Pick acquired from Detroit
Anybody looking for a combo forward in the second half of the lottery would have to seriously consider Knox if he's still on the board when they're selecting. The 6-9 athlete with a strong frame averaged a team-high 15.6 points and 5.4 rebounds in 32.4 minutes while leading Kentucky to the Sweet 16. And he's still only 18 years old, which makes him younger than most freshmen and almost everybody in this draft. Knox didn't shoot it well from 3-point range at Kentucky. But there's nothing obviously wrong with his shot, which is why he could thrive as the type of stretch-4 every NBA franchise values. Reports that he's worked out well in recent weeks have bolstered his stock with franchises picking in this range.
Robert Williams | Texas A&M | Soph | C
DeAndre Jordan's future with the Clippers remains uncertain -- and Williams is the prospect available at this point in this mock draft who is best equipped to eventually do similar things at the NBA level. The 6-10 athlete averaged 10.4 points, 9.2 rebounds and 2.6 blocks in 25.6 minutes per game while leading Texas A&M to the Sweet 16. Williams projects as a strong finisher, rebounder and shot-blocker who could be a 10-year starting center in the NBA if his motor and focus improve and get consistent.
Miles Bridges | Michigan St. | Soph | SF
Bridges is a better small-ball power forward than he is a full-time wing. But stressing too much about that is probably overthinking it because the 6-6 sophomore is an explosive athlete who can pass and shoot and guard multiple positions. He averaged 17.1 points and 7.0 rebounds in 31.3 minutes per game while leading Michigan State to the Big Ten regular-season title. In a mostly position-less NBA, I'm comfortable trusting the former Big Ten star will figure things out and be impactful quickly.
Lonnie Walker IV | Miami | Fr | SG
Walker's freshman season didn't get off to a great start -- evidence being how he only averaged 8.1 points in 20.9 minutes per game through Miami's first 15 contests. But the 6-4 freshman averaged 14.0 points in Miami's final five regular-season games to remind NBA scouts why they view him as a strong-framed shooting guard with a future. Yes, he only shot 34.6 percent from 3-point range this season. But, remember, Walker shot 40 percent from beyond the arc two summers ago on the Nike EYBL circuit. So his lower percentage at Miami isn't too concerning and probably has more to do with his teammates than him.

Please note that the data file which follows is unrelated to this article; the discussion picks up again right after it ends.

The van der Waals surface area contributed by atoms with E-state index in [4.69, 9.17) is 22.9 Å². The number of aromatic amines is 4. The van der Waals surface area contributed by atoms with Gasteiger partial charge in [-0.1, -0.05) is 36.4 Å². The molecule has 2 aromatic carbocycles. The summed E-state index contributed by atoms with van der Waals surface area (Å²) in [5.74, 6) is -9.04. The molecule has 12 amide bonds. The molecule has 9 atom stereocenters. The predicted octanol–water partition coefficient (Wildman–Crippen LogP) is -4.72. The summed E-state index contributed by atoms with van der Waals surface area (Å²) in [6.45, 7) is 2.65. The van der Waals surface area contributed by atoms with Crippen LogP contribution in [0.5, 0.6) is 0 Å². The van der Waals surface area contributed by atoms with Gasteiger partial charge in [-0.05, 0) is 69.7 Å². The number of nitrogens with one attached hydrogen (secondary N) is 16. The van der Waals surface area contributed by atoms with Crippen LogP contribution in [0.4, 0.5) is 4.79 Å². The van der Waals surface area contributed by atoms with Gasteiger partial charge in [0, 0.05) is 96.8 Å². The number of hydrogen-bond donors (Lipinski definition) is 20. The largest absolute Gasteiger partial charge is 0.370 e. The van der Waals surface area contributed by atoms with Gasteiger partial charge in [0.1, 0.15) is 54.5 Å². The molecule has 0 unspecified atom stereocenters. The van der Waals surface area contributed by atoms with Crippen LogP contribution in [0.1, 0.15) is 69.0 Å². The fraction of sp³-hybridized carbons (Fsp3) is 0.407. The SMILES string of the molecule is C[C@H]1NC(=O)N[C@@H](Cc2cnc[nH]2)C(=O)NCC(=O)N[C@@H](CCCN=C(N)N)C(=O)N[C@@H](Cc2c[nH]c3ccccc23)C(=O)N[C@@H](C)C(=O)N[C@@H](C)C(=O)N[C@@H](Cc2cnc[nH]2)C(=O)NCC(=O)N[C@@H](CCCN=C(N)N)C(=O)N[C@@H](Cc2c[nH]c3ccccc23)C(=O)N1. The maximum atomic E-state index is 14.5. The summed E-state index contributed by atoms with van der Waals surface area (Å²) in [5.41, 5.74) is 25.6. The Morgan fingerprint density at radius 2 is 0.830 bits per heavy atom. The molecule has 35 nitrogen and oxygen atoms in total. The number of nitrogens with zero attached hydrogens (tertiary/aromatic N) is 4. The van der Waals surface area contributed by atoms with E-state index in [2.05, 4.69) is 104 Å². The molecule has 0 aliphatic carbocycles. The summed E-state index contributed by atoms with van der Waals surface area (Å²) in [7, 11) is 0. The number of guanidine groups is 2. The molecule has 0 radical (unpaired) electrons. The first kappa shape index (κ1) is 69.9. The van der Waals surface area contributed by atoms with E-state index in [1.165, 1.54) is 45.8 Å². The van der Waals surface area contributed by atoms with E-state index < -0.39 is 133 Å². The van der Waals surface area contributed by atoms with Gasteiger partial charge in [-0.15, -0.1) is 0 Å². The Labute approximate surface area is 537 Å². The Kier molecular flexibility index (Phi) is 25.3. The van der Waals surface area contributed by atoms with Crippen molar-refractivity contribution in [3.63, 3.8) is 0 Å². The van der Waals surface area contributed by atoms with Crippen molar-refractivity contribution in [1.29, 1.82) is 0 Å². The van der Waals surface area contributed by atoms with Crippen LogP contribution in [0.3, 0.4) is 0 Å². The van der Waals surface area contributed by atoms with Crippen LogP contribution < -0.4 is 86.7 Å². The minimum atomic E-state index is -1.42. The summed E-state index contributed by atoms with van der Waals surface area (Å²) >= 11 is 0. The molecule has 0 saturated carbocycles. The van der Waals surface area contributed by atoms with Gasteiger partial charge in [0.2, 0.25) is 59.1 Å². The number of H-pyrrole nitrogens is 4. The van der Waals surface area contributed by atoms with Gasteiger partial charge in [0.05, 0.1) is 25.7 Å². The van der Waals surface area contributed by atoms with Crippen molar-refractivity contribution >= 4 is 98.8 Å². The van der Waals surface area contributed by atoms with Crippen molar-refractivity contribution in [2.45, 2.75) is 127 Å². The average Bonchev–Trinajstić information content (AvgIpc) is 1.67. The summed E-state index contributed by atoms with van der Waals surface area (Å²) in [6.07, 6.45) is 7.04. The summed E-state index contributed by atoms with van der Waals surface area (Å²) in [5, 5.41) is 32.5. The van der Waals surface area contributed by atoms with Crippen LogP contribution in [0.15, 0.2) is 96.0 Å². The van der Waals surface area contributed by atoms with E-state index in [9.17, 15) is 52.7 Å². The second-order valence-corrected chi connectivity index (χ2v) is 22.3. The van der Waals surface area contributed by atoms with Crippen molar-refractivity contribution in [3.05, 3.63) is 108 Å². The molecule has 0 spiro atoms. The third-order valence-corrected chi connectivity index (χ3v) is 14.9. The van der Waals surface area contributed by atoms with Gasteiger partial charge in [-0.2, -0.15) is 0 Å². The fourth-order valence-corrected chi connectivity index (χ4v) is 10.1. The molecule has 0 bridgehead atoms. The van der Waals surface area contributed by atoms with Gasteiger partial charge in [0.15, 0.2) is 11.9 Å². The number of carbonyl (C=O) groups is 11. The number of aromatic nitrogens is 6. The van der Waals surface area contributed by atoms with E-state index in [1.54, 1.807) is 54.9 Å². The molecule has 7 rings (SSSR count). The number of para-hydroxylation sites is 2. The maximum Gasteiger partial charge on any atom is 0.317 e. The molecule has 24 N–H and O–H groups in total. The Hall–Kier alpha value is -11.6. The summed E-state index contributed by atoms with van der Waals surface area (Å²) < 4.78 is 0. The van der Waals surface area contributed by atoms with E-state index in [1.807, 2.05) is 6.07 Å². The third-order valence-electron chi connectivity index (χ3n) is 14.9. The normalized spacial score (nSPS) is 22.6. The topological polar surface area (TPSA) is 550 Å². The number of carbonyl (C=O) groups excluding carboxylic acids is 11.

Pick acquired from Miami
Thomas is a two-time Big East Defensive Player of the Year -- one who used a 6-11 wingspan on a 6-3 frame to get into passing lanes and, in other ways, just make things difficult on opposing guards. He averaged 15.5 points and shot 41.1 percent from 3-point range as a junior. So anybody picking outside of the lottery, and in need of a 3-and-D wing, should give the Omaha native a serious look. Because I think he has a chance to be one of the better non-lottery picks to emerge from this draft.
Brown developed a reputation in high school as somebody who values defense and could reasonably play at least three positions at the collegiate level, and he showed flashes of that at Oregon while averaging 11.3 points, 6.2 rebounds and 3.2 assists in 31.5 minutes per game. If he can develop a consistent 3-point shot -- Brown only shot 29.1 percent from beyond the arc this season -- he'll be capable of providing the versatility NBA franchises crave while flourishing at both forward positions.
Elie Okobo | France | PG
Okobo is a 6-2 point guard with a 6-8 wingspan who has been on NBA radars for years but made a big jump playing in France this season. He got 44 points in one playoff game and now looks like a lock first-round pick. With Tony Parker all but done being a meaningful player, it seems wise for San Antonio to use its first-round pick on an interesting primary ball-handler with a reliable jumper.
Pick acquired from Minnesota
Dzanan Musa | Bosnia | SF
Musa is a 19-year-old Bosnian who averaged 20.2 minutes this season for Cedevita in the Adriatic League. The 6-8 wing has long had a reputation with scouts as a potential quality scorer in the NBA. The only concern is whether he's a good-enough athlete, and mature enough, to guard his position and flourish in general when he moves to the United States. But that concern shouldn't keep somebody -- especially a franchise with three first-round picks like Atlanta -- from selecting Musa in the first round.
Pick acquired from Oklahoma City
Donte DiVincenzo | Villanova | Soph | SG
DiVincenzo was barely on anybody's immediate NBA radar before he made five 3-pointers and scored 31 points in the national title game against Michigan. But thanks to that effort, and a tremendous week at the combine, the 6-5 guard is now considered a likely first-round pick. On the season, DiVincenzo averaged 5.3 3-point attempts per game and made 40.1 percent of them. That's great and something that suggests he can be a bouncy two-way player and weapon on the perimeter. And the fact that he comes from the winning culture Villanova provides can't possibly hurt.